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The creative tutorial home of image wrangler, Lesa Snider.

How Lightroom works: Where it keeps your images and presets, and how to back up

Lots of people are leaping onto the Adobe Photoshop Lightroom bandwagon. One reason is licensing and pricing—for $150 you get a stand-alone copy with a perpetual license or you can subscribe to it, along with Photoshop, for a slick $10/month. Another reason for Lightroom’s popularity is that it’s a superb alternative to the soon-to-be-dead Aperture. While Lightroom is light years easier to use than most editors, it works in a unique way and, as such, has several pieces and parts.

The ultimate guide to finding free, legal images online

You may not realize it, but if you use Google to find an image and then use it in a project, you’re likely breaking the law. Unless you’ve been given permission to use the image by its creator, then you cannot legally or ethically use it. Happily, there’s an easy way to find images on Google that you can use, plus a slew of other sources for high-quality images that won’t cost you a dime—either up front or later on in a lawsuit.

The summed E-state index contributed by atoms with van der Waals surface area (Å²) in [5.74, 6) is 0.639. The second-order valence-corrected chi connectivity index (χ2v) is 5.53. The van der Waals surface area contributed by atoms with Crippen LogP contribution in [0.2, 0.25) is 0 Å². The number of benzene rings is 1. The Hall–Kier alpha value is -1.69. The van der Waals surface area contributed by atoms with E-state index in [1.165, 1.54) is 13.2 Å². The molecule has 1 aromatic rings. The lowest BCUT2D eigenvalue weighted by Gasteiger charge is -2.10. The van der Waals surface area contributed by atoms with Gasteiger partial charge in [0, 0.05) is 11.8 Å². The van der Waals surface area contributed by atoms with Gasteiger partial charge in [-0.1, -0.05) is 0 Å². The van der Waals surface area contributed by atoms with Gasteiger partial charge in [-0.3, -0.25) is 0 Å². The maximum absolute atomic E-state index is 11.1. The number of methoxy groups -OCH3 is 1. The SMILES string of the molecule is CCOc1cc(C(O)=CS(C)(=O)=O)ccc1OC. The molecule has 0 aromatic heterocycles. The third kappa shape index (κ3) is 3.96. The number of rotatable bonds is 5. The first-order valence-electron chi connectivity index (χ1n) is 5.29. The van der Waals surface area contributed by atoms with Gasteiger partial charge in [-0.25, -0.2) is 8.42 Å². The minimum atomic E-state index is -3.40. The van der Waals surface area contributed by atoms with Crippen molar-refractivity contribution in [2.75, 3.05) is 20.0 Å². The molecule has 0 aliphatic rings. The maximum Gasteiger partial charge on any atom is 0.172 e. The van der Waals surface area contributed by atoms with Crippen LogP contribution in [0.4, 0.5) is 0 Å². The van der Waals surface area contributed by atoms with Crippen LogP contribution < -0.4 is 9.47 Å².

Think fast: How to add motion blur in Photoshop and Photoshop Elements

To add extra visual interest to a photo, try using a blur filter to simulate motion. Even though your subject is stationary in the picture, the viewer’s brain will experience the movement, which adds an element of excitement. In fact, this technique is a great way to turn a snapshot into something more artistic.Happily, Photoshop and Photoshop Elements make the process a piece of cake (you can do it in Pixelmator, too).

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